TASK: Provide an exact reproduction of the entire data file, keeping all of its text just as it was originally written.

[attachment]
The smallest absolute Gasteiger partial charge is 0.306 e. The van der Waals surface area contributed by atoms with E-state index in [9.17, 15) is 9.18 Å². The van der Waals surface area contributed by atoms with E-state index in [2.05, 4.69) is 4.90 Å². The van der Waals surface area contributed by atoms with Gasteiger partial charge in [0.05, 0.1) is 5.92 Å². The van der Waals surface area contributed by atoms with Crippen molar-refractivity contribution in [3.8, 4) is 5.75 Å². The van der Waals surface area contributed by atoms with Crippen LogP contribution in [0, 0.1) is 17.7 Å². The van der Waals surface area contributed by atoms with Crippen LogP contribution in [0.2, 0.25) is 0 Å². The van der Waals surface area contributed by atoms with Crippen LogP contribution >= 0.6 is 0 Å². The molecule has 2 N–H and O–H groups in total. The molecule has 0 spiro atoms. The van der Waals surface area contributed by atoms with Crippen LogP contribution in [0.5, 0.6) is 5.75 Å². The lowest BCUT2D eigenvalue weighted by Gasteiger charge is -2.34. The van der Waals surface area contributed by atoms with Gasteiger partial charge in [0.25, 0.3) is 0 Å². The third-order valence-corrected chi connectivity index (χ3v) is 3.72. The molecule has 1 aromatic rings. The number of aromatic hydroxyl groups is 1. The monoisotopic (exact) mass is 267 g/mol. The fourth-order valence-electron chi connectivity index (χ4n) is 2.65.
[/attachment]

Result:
The smallest absolute Gasteiger partial charge is 0.306 e. The van der Waals surface area contributed by atoms with E-state index in [9.17, 15) is 9.18 Å². The van der Waals surface area contributed by atoms with E-state index in [2.05, 4.69) is 4.90 Å². The van der Waals surface area contributed by atoms with Gasteiger partial charge in [0.05, 0.1) is 5.92 Å². The van der Waals surface area contributed by atoms with Crippen molar-refractivity contribution in [3.8, 4) is 5.75 Å². The van der Waals surface area contributed by atoms with Crippen LogP contribution in [0, 0.1) is 17.7 Å². The van der Waals surface area contributed by atoms with Crippen LogP contribution in [0.2, 0.25) is 0 Å². The van der Waals surface area contributed by atoms with Crippen LogP contribution >= 0.6 is 0 Å². The molecule has 2 N–H and O–H groups in total. The molecule has 0 spiro atoms. The van der Waals surface area contributed by atoms with Crippen LogP contribution in [0.5, 0.6) is 5.75 Å². The lowest BCUT2D eigenvalue weighted by Gasteiger charge is -2.34. The van der Waals surface area contributed by atoms with Gasteiger partial charge in [0.25, 0.3) is 0 Å². The third-order valence-corrected chi connectivity index (χ3v) is 3.72. The molecule has 1 aromatic rings. The number of aromatic hydroxyl groups is 1. The monoisotopic (exact) mass is 267 g/mol. The fourth-order valence-electron chi connectivity index (χ4n) is 2.65.